A lot of artists whose works will not be physically present are also being displayed through digital projections. Just like the main exhibitions, these projections cover a wide array of themes by photographers from different countries. Glee of Frenchmen and women living away from “civilization”, delightful images of India through a pair of Belgian eyes, a slice of life depiction of native Inuits in Canada, and many other stories of various hues will be on display through slideshows. These shows will be topped with performances by various bands and musicals such as Jeet Thayil and Sahil Vasudeva will fuse their music seamlessly with the artworks being displayed.
For those who want a deeper involvement, DPF is organizing several discussions and talks by renowned artists such as Aradhana Seth, Altaf Quadri, Olivia Arthur, Protick Sarker, Ram Rahman, Vivan SUndaram, Nayoya Hatakeyama and many more. The proceedings were kickstarted with a keynote address by British artist, curator and author David Campany who also led the panel discussion focusing on the future of photography in the 21st century when images can be created even without taking photographs. Several photographic books are also set to be launched during the course of this event. These include Nazar Photography Monographs 03 (Kanu’s Gandhi ), Roznaama by Amit Mehra , The Middle of Somewhere by Sam Harris, Jet Lag by Chien-Chi Chang, Stranger by Olivia Arthur and Land without Past by Phiilip Ebeling.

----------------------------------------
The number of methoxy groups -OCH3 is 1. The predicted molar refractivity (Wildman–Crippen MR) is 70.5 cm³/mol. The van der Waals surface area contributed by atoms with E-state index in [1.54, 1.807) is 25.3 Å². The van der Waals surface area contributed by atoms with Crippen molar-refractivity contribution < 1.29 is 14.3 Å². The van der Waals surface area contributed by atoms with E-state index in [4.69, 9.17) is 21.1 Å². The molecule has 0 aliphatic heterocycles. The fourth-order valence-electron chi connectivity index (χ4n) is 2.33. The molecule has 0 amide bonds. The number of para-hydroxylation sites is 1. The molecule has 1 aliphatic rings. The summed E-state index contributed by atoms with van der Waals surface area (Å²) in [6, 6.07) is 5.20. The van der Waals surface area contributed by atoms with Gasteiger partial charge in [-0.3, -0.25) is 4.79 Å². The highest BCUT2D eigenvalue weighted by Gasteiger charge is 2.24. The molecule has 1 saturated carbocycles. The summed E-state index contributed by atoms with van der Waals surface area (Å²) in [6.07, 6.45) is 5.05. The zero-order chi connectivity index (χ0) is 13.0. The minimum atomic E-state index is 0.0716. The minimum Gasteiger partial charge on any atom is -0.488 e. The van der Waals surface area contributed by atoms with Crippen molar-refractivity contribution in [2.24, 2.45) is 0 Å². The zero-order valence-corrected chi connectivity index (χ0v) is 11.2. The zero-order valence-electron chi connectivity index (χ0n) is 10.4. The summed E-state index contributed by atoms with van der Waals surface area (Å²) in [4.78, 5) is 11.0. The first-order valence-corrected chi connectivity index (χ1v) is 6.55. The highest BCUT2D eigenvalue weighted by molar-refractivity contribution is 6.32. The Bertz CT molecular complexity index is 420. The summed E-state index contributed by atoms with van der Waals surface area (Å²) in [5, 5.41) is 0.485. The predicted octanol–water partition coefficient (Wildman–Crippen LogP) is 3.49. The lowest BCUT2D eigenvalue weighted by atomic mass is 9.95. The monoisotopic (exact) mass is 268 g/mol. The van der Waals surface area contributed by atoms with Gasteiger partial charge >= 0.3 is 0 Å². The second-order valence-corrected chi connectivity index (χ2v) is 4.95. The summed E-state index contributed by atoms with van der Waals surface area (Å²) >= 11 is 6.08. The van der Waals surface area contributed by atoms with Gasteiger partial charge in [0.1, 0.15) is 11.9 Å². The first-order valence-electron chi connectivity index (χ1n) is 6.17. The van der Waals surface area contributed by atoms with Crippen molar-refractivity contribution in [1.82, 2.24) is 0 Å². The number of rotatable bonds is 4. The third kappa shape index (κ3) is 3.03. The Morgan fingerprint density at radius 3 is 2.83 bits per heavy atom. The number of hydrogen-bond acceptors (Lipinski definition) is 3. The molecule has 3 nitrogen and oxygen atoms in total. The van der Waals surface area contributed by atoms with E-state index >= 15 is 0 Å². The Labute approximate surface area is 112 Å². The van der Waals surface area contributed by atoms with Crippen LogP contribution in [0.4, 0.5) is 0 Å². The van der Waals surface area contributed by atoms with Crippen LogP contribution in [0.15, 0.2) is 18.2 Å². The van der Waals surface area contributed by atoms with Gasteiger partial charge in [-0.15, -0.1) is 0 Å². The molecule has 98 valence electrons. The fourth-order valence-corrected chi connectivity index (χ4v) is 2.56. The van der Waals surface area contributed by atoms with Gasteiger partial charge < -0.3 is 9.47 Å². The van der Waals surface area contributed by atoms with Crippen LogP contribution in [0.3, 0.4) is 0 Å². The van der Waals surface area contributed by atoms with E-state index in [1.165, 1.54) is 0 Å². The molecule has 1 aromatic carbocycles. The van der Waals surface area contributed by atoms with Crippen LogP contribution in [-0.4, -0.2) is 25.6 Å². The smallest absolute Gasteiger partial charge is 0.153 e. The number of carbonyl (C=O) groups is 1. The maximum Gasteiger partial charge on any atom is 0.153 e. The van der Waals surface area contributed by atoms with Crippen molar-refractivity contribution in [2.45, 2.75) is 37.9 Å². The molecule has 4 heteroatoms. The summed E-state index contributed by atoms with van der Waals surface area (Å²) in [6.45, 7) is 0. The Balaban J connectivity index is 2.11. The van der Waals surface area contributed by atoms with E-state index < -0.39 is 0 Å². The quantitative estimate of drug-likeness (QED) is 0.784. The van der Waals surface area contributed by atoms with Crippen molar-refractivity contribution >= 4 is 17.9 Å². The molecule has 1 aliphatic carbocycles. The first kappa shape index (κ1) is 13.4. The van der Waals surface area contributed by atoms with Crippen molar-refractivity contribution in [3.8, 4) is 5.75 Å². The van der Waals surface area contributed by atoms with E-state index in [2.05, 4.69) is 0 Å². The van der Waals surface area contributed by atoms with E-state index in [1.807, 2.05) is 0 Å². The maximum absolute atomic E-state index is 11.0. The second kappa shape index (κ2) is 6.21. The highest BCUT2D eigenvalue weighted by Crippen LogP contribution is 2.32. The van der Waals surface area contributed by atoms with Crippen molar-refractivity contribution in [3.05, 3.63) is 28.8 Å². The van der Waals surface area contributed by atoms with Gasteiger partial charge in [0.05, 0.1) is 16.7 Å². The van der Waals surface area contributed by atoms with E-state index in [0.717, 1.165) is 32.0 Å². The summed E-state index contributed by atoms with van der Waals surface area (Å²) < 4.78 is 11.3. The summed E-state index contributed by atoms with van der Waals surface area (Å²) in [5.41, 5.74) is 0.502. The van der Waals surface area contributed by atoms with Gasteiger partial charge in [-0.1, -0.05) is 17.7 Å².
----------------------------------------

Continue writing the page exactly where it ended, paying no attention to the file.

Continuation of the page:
One of the unique initiatives by DPF this year is the collaborations and gallery walk. In order to make general visitors more appreciative and open to experimental art projects, it will organize several galley walks where a season artist will guide a bunch of visitors through a chosen galley and explain how he or she views and interprets those works of art. For example, Jeremy Lenoir’s “Border” shows a series of industrial photographs depicting the changing landscape of our earth and the politics associated with it. Another maestro Vivan Sundaram will take you through this gallery and explain his own interpretations.
It should also be noted that for aspiring photographers DPF is also a place to learn and prepare for the future. It has already accepted works of several young talents to be reviewed by seasoned photographers. On top of that it is organizing a Master Class with British masters Olivia Arthur and Philipp Ebeling. There will also be a storytelling workshop by Rob Hornstra & Arnold von Bruggento to show how to weave effective stories through photographs.
Finally, in order to add some final fireworks in this festive season, DPF will conclude with a three day long “Photo Mela” combining the art with food, music and even sports that will dissolve the barrier between eclectic art and mass enjoyment. Many workshops, photowalks, live performances and even a Treasure Hunt so that everyone can enjoy the occasion to the fullest.
So, what are you waiting for? Check the calendar and book your dates. DPF runs from 30th of October and to 8th of November. The main venue will be IGNCA, Janpath although a lot of events will spill over to other venues. You can have a look at their website for more details.